NSW Deputy Premier and Environment Minister Carmel Tebbutt and Planning Minister Kristina Keneally are heading for a showdown over a $150 million development in Tebbutt’s inner-city electorate of Marrickville.
Tebbutt is from the ALP’s Catholic left and Keneally from the Catholic right.
Tebbutt is married to federal Infrastructure Minister Anthony Albanese and Keneally’s husband Ben is a senior NSW bureaucrat in charge of offloading the state-owned ferries to the private sector.
Keneally has “called in” a massive development proposed along Old Canterbury Road in Lewisham which is within the borders of Tebbutt’s electorate. She has made herself the final consent authority on the five-tower development which will include two 14-level towers, one 12-level tower, plus 524 residential units and a 9,000 square metre retail space for a supermarket, liquor store and 15 specialty shops.
The developer is a $1, one-share company called Demian Developments Pty Ltd which, according to Greens MP Sylvia Hale, has donated $20,000 to the NSW Labor Party since 2002. Certainly, the company is well-connected, as Ms Hale explained in the NSW Upper House.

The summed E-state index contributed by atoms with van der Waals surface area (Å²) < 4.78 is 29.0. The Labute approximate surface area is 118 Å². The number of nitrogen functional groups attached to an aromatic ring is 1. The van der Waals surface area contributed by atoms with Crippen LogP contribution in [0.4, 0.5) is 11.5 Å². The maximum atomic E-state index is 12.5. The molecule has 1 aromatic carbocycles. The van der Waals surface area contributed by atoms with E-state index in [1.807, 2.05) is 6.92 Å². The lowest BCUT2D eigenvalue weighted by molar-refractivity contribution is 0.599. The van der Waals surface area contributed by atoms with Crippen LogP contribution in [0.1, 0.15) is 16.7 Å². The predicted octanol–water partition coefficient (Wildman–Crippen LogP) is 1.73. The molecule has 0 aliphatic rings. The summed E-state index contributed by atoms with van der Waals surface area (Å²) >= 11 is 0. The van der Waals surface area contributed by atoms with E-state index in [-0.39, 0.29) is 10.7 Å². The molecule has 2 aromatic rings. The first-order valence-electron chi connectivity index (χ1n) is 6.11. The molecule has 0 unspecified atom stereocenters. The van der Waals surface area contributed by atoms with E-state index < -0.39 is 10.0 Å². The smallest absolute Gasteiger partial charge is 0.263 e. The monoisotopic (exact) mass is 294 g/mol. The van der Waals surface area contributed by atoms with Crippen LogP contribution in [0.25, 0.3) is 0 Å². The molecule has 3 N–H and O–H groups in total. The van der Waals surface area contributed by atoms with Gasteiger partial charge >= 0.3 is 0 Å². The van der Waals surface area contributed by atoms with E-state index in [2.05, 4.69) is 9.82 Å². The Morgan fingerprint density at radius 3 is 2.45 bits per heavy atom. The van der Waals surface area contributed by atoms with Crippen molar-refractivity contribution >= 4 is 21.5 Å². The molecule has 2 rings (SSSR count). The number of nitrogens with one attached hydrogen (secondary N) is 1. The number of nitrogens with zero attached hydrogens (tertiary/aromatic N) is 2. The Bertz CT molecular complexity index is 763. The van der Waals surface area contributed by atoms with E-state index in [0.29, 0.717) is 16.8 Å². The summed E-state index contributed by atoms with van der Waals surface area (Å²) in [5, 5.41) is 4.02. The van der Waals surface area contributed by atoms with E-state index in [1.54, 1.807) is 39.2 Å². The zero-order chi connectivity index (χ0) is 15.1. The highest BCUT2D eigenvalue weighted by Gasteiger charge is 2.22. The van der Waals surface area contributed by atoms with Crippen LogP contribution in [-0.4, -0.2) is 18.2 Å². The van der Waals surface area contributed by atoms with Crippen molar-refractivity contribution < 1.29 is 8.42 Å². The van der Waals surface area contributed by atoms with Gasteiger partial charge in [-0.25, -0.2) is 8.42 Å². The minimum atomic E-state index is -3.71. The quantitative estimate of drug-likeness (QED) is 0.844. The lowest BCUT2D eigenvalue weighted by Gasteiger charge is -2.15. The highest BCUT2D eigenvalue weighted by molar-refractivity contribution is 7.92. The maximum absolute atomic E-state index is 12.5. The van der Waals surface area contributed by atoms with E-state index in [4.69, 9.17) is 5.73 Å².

“Accessing the Labor old mates’ network, Demian has engaged the former Minister for many things, Carl Scully, to argue its case to his former colleagues,” she told MPs.
Scully, a former Police Minister and Transport Minister, retired from parliament before the March 2007 state election after his ambition to be premier was dashed by his former factional associates, Joe Tripodi and Eddie Obeid.
This is not the first time that the Parramatta and Silverwater-based Demian group has been in the sights of the Greens. In March 2007 Ms Hale called on former Planning Minister Frank Sartor to block Bankstown Council’s rezoning application to allow the development company to build a five-storey commercial premises, gated community and marina on the site of the Riverlands Golf Course.
Two years later, the project remains log jammed and going nowhere, due to council objections.
According to ASIC records, the original sole director of the company was 46-year-old Charbel Demian, born in the Lebanese town of Koubayat.
Marrickville Council, with five Green councillors, four Labor and three independents, is deeply divided over the multi-million-dollar project. A Greens motion calling on Keneally to reject the development application was deadlocked six-all but the Labor mayor’s casting vote saw the motion lost.
Locals fear that the development will cause gridlock in the adjacent streets and lead to the ruin of many local family businesses.
With the Greens hopeful of winning Marrickville at the state election in March 2011, Tebbutt is under pressure to declare where she stands on the Demian project.